Next Generation Science Assessment (NGSA) is a set of projects that are designing formative assessments for classroom use aligned with the Next Generation Science Standards. NGSA is a collaborative effort between four organizations: WestEd’s STEM Department, Michigan State University’s CREATE for STEM Institute, The University of Illinois at Chicago’s Learning Sciences Research Institute, and The Concord Consortium.

Photo of high school teacher and students interacting

Our current work centers on developing technology-enhanced assessment tasks, rubrics, and accompanying instructional resources in physical science and life science for middle school classrooms. Learn more about each project.

The NGSA collaborative team is comprised of experts in science and engineering education, K-12 assessment, technology-supported learning, and curriculum and instruction. Team members have a range of specializations, including evidence-centered design, multi-dimensional validation studies, researcher-practitioner partnerships, and technology integration. NGSA team members are currently pursuing research and development opportunities in the following areas:

  • NGSS-aligned assessments for K-12 Engineering Design – K-12 engineering education is gaining traction in the US and we see an urgent need for classroom-ready assessments for teachers to use formatively to gain insights into their students’ progress on achieving the NGSS engineering standards.
  • NGSS-aligned assessments for K-12 Earth and Space Science – Teachers in a growing number of states will need assessments to effectively support the integrated learning called for by the NGSS performance expectations in Earth and Space Science.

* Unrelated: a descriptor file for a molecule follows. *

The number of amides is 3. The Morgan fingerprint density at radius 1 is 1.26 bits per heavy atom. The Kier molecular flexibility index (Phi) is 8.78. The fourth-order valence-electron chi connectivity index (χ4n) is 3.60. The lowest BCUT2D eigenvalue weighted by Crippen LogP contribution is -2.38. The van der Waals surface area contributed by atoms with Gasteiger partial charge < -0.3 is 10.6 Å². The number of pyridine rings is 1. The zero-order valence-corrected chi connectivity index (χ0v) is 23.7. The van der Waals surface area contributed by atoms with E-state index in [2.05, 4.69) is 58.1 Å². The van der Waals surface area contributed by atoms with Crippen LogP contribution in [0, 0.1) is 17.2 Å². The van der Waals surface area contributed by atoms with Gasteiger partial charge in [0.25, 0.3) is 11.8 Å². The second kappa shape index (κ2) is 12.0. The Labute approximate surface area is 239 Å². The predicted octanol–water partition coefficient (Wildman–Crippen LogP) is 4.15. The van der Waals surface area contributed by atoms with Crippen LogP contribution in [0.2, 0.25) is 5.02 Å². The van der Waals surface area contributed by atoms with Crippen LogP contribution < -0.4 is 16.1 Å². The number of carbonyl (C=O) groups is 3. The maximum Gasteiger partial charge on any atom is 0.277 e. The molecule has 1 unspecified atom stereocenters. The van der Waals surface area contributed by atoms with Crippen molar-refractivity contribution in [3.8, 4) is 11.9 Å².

• Classroom-based assessment systems that bring together instruction, assessment, and professional development – There is a high need for assessment systems that provide comprehensive support to teachers so that they can (1) be informed about their students’ learning in relation to the new standards and (2) be able to respond instructionally in a manner that will advance students’ science proficiency. Such systems will need interconnected components consisting of educative resources and professional development to help increase teachers’ knowledge and expertise for instructional decision-making around NGSS.
  • Innovative Curriculum + Assessment + Standards projects – All too often, curriculum development and assessment development initiatives are run independently from each other. We see a pressing need for science curricula and assessments that are aligned to NGSS performance expectations and that work together to support teaching and learning. To ensure strong alignment, large-scale projects that take on both curriculum and assessment, guided by a unifying principled design approach, will be needed.

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